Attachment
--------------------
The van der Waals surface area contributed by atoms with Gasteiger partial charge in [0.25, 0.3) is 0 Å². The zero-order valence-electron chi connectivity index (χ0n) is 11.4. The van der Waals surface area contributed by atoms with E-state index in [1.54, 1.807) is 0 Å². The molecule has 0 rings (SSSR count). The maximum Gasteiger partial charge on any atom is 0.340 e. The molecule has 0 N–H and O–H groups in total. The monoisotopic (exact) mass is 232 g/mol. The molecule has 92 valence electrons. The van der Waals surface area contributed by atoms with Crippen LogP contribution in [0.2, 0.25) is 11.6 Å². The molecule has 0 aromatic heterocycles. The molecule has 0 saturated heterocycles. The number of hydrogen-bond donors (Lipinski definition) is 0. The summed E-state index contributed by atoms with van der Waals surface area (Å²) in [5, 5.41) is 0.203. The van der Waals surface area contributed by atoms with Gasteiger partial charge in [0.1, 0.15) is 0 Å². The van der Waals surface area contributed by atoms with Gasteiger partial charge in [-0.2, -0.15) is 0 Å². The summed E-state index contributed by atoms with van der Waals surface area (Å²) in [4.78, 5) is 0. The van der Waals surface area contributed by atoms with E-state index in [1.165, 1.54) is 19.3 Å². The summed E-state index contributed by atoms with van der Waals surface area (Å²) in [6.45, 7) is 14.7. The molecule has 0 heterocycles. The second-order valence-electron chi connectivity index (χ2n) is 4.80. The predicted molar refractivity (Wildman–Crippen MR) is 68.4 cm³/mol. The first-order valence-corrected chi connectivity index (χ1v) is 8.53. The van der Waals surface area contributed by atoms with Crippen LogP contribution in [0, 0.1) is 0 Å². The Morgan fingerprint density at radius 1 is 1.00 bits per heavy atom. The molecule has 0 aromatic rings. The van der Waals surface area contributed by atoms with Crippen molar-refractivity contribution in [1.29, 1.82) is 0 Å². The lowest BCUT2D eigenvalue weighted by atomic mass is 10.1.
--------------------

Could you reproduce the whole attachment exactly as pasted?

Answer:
The van der Waals surface area contributed by atoms with Gasteiger partial charge in [0.25, 0.3) is 0 Å². The zero-order valence-electron chi connectivity index (χ0n) is 11.4. The van der Waals surface area contributed by atoms with E-state index in [1.54, 1.807) is 0 Å². The molecule has 0 rings (SSSR count). The maximum Gasteiger partial charge on any atom is 0.340 e. The molecule has 0 N–H and O–H groups in total. The monoisotopic (exact) mass is 232 g/mol. The molecule has 92 valence electrons. The van der Waals surface area contributed by atoms with Crippen LogP contribution in [0.2, 0.25) is 11.6 Å². The molecule has 0 aromatic heterocycles. The molecule has 0 saturated heterocycles. The number of hydrogen-bond donors (Lipinski definition) is 0. The summed E-state index contributed by atoms with van der Waals surface area (Å²) in [5, 5.41) is 0.203. The van der Waals surface area contributed by atoms with Gasteiger partial charge in [0.1, 0.15) is 0 Å². The van der Waals surface area contributed by atoms with Gasteiger partial charge in [-0.2, -0.15) is 0 Å². The summed E-state index contributed by atoms with van der Waals surface area (Å²) in [4.78, 5) is 0. The van der Waals surface area contributed by atoms with E-state index in [1.165, 1.54) is 19.3 Å². The summed E-state index contributed by atoms with van der Waals surface area (Å²) in [6.45, 7) is 14.7. The molecule has 0 heterocycles. The second-order valence-electron chi connectivity index (χ2n) is 4.80. The predicted molar refractivity (Wildman–Crippen MR) is 68.4 cm³/mol. The first-order valence-corrected chi connectivity index (χ1v) is 8.53. The van der Waals surface area contributed by atoms with Crippen LogP contribution in [0, 0.1) is 0 Å². The Morgan fingerprint density at radius 1 is 1.00 bits per heavy atom. The molecule has 0 aromatic rings. The van der Waals surface area contributed by atoms with Crippen molar-refractivity contribution in [1.29, 1.82) is 0 Å². The lowest BCUT2D eigenvalue weighted by atomic mass is 10.1.